New York-born physicist Murray Gell-Mann is known for his creation of the eightfold way, an ordering system for subatomic particles, comparable to the periodic table. His discovery of the omega-minus particle filled a gap in the system, brought the theory wide acceptance and led to Gell-Mann's winning the Nobel Prize in Physics in 1969.
My brother and I were premature conservationists. We were concerned with conservation, with population issues and so on in the 1930s when I was just a little boy and he was nine years older. There were not very many people thinking in those terms back then, but after about 1969 this country began to wake up to environmental, demographic concerns much more than before, and from a tiny band of people with not much influence, the people concerned with these issues became a major force in politics and society and that's, I think, very good. But one needs wise environmentalism; one needs environmentalist… environmental enthusiasm coupled with some policy studies to see what it is that one can really do and what the effects of things really are, because unforeseen side effects are such a major feature of policy in this and other domains. When I first became a director of the MacArthur Foundation just after it was started, a few months after it was started, I became a director in the spring of 1979; just... just 19 years ago, I came with certain ideas of what the foundation might do. We were not restricted in any way by the will of the... of John MacArthur who had created the foundation. He said in effect, 'I made all this money: you guys figure out how to spend it'. So, I thought of research in scientific fields relevant to mental health, and so did many of the other directors, and we set up such a program, which has been, I think, quite successful, although now it's being scaled back unfortunately. I also argued for policy studies, in particular policy studies that might be connected with the possible approach to sustainability, and we did some things along that line, and began to call together people to give us advice on how we could contribute, and finally we created the World Resources Institute, and that was in great part my work. It’s one of the hardest things I've ever done, was to persuade the other directors to try to refine the plans so they made sense, try to get the right people involved and so on and so forth, and it cost the Foundation in the long run something like 40 million dollars. The other foundations wouldn't help, as usual; we had to do it by ourselves.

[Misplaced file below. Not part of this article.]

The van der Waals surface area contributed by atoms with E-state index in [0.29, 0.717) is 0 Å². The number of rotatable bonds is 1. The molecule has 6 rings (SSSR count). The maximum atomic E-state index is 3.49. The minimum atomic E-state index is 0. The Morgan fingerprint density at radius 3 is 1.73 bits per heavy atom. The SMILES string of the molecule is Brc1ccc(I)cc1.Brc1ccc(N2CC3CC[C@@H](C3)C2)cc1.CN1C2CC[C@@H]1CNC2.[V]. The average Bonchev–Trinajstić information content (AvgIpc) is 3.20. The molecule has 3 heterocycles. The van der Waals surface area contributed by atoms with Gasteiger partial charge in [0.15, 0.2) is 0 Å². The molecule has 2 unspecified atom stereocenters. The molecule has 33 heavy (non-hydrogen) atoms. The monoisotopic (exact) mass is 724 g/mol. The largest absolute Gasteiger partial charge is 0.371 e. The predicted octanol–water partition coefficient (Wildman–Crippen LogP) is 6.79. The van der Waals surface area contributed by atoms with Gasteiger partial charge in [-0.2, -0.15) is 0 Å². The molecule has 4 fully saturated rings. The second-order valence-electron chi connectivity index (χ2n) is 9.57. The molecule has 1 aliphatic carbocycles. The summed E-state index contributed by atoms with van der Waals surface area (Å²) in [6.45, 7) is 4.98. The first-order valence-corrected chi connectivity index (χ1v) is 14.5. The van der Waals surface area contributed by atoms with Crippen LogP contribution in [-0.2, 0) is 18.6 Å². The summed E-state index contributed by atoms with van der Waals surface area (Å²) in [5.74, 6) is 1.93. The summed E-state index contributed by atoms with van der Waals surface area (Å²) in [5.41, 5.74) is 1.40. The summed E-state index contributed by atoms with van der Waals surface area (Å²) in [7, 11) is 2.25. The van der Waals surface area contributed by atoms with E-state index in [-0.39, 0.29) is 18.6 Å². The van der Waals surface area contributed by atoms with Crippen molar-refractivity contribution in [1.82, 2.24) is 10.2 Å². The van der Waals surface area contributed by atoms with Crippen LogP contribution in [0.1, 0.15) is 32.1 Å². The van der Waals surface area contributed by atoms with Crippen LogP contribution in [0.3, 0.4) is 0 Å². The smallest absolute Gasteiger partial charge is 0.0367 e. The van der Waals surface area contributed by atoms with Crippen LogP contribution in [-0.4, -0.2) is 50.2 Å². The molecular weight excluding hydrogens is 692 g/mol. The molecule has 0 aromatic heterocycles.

Geoffrey West is a Staff Member, Fellow, and Program Manager for High Energy Physics at Los Alamos National Laboratory. He is also a member of The Santa Fe Institute. He is a native of England and was educated at Cambridge University (B.A. 1961). He received his Ph.D. from Stanford University in 1966 followed by post-doctoral appointments at Cornell and Harvard Universities. He returned to Stanford as a faculty member in 1970. He left to build and lead the Theoretical High Energy Physics Group at Los Alamos. He has numerous scientific publications including the editing of three books. His primary interest has been in fundamental questions in Physics, especially those concerning the elementary particles and their interactions. His long-term fascination in general scaling phenomena grew out of his work on scaling in quantum chromodynamics and the unification of all forces of nature. In 1996 this evolved into the highly productive collaboration with James Brown and Brian Enquist on the origin of allometric scaling laws in biology and the development of realistic quantitative models that analyse the influence of size on the structural and functional design of organisms.
MacArthur Foundation, World Resources Institute, John MacArthur